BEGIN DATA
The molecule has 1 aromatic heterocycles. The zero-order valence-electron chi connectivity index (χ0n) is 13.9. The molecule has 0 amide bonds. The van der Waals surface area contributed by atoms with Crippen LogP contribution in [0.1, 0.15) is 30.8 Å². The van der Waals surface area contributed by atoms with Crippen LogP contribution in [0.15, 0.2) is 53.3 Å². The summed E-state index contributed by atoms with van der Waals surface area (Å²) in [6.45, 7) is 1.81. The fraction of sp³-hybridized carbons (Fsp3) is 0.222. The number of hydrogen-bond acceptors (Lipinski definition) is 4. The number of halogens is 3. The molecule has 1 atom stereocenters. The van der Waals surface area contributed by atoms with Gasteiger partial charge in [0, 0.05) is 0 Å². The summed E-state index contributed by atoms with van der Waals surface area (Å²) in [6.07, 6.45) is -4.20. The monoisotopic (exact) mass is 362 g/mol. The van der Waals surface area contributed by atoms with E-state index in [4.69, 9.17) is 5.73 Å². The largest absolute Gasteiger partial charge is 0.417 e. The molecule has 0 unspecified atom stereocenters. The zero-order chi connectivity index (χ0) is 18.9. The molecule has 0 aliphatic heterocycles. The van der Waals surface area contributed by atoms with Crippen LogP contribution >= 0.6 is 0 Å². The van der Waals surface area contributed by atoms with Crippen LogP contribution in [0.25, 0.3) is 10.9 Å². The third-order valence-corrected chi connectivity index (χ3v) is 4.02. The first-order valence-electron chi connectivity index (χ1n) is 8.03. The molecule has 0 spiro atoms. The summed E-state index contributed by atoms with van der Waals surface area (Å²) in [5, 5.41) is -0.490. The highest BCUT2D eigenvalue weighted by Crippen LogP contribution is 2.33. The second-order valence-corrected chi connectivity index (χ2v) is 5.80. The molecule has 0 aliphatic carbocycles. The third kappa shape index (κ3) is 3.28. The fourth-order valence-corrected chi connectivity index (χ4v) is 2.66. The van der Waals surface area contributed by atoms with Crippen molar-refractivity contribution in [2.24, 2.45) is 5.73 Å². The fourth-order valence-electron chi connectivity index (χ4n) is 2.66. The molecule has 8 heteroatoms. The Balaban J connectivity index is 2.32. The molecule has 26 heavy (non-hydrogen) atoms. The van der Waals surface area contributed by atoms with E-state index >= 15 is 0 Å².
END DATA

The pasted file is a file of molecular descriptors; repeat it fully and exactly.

The molecule has 1 aromatic heterocycles. The zero-order valence-electron chi connectivity index (χ0n) is 13.9. The molecule has 0 amide bonds. The van der Waals surface area contributed by atoms with Crippen LogP contribution in [0.1, 0.15) is 30.8 Å². The van der Waals surface area contributed by atoms with Crippen LogP contribution in [0.15, 0.2) is 53.3 Å². The summed E-state index contributed by atoms with van der Waals surface area (Å²) in [6.45, 7) is 1.81. The fraction of sp³-hybridized carbons (Fsp3) is 0.222. The number of hydrogen-bond acceptors (Lipinski definition) is 4. The number of halogens is 3. The molecule has 1 atom stereocenters. The van der Waals surface area contributed by atoms with Gasteiger partial charge in [0, 0.05) is 0 Å². The summed E-state index contributed by atoms with van der Waals surface area (Å²) in [6.07, 6.45) is -4.20. The monoisotopic (exact) mass is 362 g/mol. The van der Waals surface area contributed by atoms with E-state index in [4.69, 9.17) is 5.73 Å². The largest absolute Gasteiger partial charge is 0.417 e. The molecule has 0 unspecified atom stereocenters. The zero-order chi connectivity index (χ0) is 18.9. The molecule has 0 aliphatic heterocycles. The van der Waals surface area contributed by atoms with Crippen LogP contribution >= 0.6 is 0 Å². The van der Waals surface area contributed by atoms with Crippen LogP contribution in [0.25, 0.3) is 10.9 Å². The third-order valence-corrected chi connectivity index (χ3v) is 4.02. The first-order valence-electron chi connectivity index (χ1n) is 8.03. The molecule has 0 spiro atoms. The summed E-state index contributed by atoms with van der Waals surface area (Å²) in [5, 5.41) is -0.490. The highest BCUT2D eigenvalue weighted by Crippen LogP contribution is 2.33. The second-order valence-corrected chi connectivity index (χ2v) is 5.80. The molecule has 0 aliphatic carbocycles. The third kappa shape index (κ3) is 3.28. The fourth-order valence-corrected chi connectivity index (χ4v) is 2.66. The van der Waals surface area contributed by atoms with Crippen molar-refractivity contribution in [2.24, 2.45) is 5.73 Å². The fourth-order valence-electron chi connectivity index (χ4n) is 2.66. The molecule has 8 heteroatoms. The Balaban J connectivity index is 2.32. The molecule has 26 heavy (non-hydrogen) atoms. The van der Waals surface area contributed by atoms with E-state index >= 15 is 0 Å².